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Biological Sciences
Steve Joordens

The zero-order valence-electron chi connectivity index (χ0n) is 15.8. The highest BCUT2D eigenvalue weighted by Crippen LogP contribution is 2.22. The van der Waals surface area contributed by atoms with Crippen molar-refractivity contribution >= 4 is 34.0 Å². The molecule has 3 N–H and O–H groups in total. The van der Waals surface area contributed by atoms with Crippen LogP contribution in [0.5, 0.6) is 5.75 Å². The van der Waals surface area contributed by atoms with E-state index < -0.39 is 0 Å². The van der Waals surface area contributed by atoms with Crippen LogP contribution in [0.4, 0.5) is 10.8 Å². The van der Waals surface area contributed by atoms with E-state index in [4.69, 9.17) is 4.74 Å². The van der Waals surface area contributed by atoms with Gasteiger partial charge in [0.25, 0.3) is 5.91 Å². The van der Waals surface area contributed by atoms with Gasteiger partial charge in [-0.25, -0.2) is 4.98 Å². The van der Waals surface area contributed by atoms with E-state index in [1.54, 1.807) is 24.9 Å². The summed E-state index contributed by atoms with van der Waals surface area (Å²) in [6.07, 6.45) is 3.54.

161356697.doc 1 RLGA02H3S—W ORLD R ELIGIONS II U NIVERSITY OFT ORONTO SCARBOROUGH W INTER 2012 NSTRUCTOR : DR. AVID P ERLEY E MAIL: [email protected] C LASS TIME AND LOCATION : UESDAYS , 8-10AM ., AC223 O FFICE HOURS : HW515, T UESDAYS, 10A.M. -NOON OR BY APPOINTMENT C OURSE DESCRIPTION : The course introduces students to the academic study of religions through a survey of some of the major religious traditions of the world (Judaism, Christianity, and Islam) while also examining the role of religions in the contemporary world. Our exploration of these traditions will include their historical, textual, symbolic, and social aspects. The goals of the course include: establishing a foundation for understanding these religions in their historical and cultural context; developing skills for researching, reading, and responding to the subject matter; and fostering an environment that encourages open discussion and critical thinking about religion and the academic study of religion. R EQUIRED READINGS : Willard G. Oxtoby and Amir Hussain, eds., World Religions: Western Traditions. Third Edition. Toronto: Oxford University Press, 2010. [WRWT] E-Readings: 1. “How Not To Plagiarize” by Margaret Procter – UT Writing Support http://www.writing.utoronto.ca/advice/using-sources/how-not-to-plagiarize 2. “Standard Documentation Formats” by Margaret Procter – UT Writing Support http://www.writing.utoronto.ca/advice/using-sources/documentation The text has been ordered through the University of Toronto Scarborough Bookstore. Check out the online student resources for our textbook. There are multiple choice practice quizzes that will help you to grasp basic concepts from each chapter: http://www.oupcanada.com/higher_education/companion/religion/9780195427172/student_resources.html C OURSE REQUIREMENTS : B LACKBOARD AND UTOR ID: Students are responsible for having a valid, working UTORid and for gaining access to the course website on Blackboard (http://portal.utoronto.ca/ or www.utsc.utoronto.ca ). All documents and resources for the course (besides a hard copy of the course outline) will be accessible only through the course website. Always check “Content,” “Announcements,” and “Discussion Board” for the latest updates to the course. Students are required to attend lectures. Please come prepared for each meeting by doing the assigned reading. Lack of commitment to familiarize yourself with the material in the text will affect your understanding of lectures. Reading assigned material, participating on the course website, and attending classes will all contribute toward making each class rewarding and enjoyable; meeting these expectations will also help your overall performance in the course. Weboption is not a substitute for class attendance. QUIZ(IN CLASF EBRUARY14) 25% R ITUA/ARTIFACTASSIGNMENT  6 PAGES DOUBL-SPACED; UE ON TURNITINCOM : EB28 15% R EWRITE(DUEA PRIL3) 10% CLASS/WEBSITE PARTICIPATION 10% FINAL EXAM (Scheduled by the Registrar) 40% 161356697.doc 2 Q UIZ: Students will be tested on material covered in the textbook AND lectures. The quiz will be made up of definitions of a selection of glossary terms taken from the back of the relevant chapters of the Oxtoby text, along with short essay questions based on themes and issues raised in the text and lectures. The quiz must be written on the scheduled class day. If students provide official University of Toronto documentation that explicitly demonstrates an inability to be present on quiz days (see the Academic Handbook), then it is at the discretion of the instructor to either redistribute grades or permit a makeup quiz. A mark of ‘zero’ will be assigned if documentation for or notification of the absence comes more than 1 week after the day of the quiz. Reviewing quiz grades: To review a quiz grade, please email [email protected] to request for an appointment to meet the instructor. In the email, include a detailed explanation that justifies the re-examination of the quiz, and then the instructor will decide on whether a re-marking of the quiz is warranted. The instructor has the final authority to settle grade issues. Requests to review grades must be done promptly –the deadline to review grades for the quiz is 1 week after the quiz has been returned. W RITTEN A SSIGNMENTS AND TURNITIN COM ): RITUAL/A RTIFACT ASSIGNMENT Students will be provided with an “Essay Guidelines and Topics” file and are asked to choose a ritual or artifact from the list of topics. This assignment requires library research (both digital and/or traditional forms). The most successful essay assignments will use peer-reviewed books (monographs) found in the UofT library that are directly related to the chosen topic. S OURCES FOR R ITUAL/ARTIFACT ASSIGNMENT Monographs, Encyclopedia of Religion entry (ONE), and peer-reviewed UTL Catalogue E-resources are admissible as sourcesBUT OTHER WEBSITES AND NTERNET SOURCES ARE NOT ADMISSIBLE FOR THE WRITTEN ASSIGNMENT . Failure to comply with instructions will result in a failing grade for the assignment. Papers are due on the dates indicated. All essays must be submitted to TURNITIN.COM BY THE SPECIFIED DEADLINE. See info about turnitin below. R EWRITE POLICY : Students submit a revised version of their papers (paper due Feb. 28; rewrite deadline of April 3), in which case the grade of the essay assignment. Revisions are an integral component of developing writing and critical thinking skills – please take advantage of the opportunity for improvement. T URNITIN: Normally, students will be required to submit their course essays to Turnitin.com for a review of textual similarity and detection of possible plagiarism. In doing so, students will allow their essays to be included as source documents in the Turnitin.com reference database, where they will be used solely for the purpose of detecting plagiarism. The terms that apply to the University's use of the Turnitin.com service are described on the Turnitin.com web site. TURNITIN INFO : www.turnitin.com ClassID: 4696161 Password: A02W12 161356697.doc 3 Students choosing not to use the Turnitin.com service will be required to submit all rough work that clearly demonstrates original research (all notes, bibliographic information with clear page references, and library internet research). L ATE P ENALTY : NO LATE PAPERS.LATE PAPERS WILL BE ASSIGNED A ZE.O HOW TO SUBMIT PAPERS : Please upload an electronic version of the paper to turnitin.com. If the paper is late, turnitin will not allow you to upload. R EVIEWING GRADES FOR WRITTEN ASSIGNMENTS : To review a grade or pursue questions about grades for the written assignment, students must pick up the marked assignment, read all comments provided by the grader, and then request an appointment to see the instructor to review the grade. Students must explicitly justify the reason for the grade review request. Unqualified displeasure is an invalid reason. The final deadline for reviewing grades for returned work is the last class (see 3.2.11 of the Academic Handbook for details). The deadline for reviewing the grade of the final draft of the essay is the day of our final exam. CLASS P ARTICIPATION ; BLACKBOARD W EBSITE PARTICIPATION : Students must confirm access to the course website (this is different than registering for the course). There will be opportunities throughout the course to participate by engaging in discussions on the course website discussion board (e.g., responding to study questions, answering inquiries from your fellow students), answering ‘online pop quizzes’ and volunteering in class (by discussing material, participating in brief in-class discussions, or recording outstanding questions from lectures and posting notes on the site). Also, those students actively participating on the discussion board and helping to answer and clarify questions posed by fellow students contribute to their Class Participation/Blackboard Participation grade. Note: This course provides amazing opportunities for discussion, but our course community needs some ground rules. Please be prepared to provide a context for your responses to the academic presentation of these religious traditions, and avoid claims to absolute interpretations – WE MUST FOCUS ON THESE RELIGIOUS TRADITIONS AS UNDERSTOOD IN THE CONTEXT OF THE COURSE AND NOT ON DEBATES ABOUT THE TRUTH OF ANY PARTICULAR RELIGION OR PERSPECTIVE. Inappro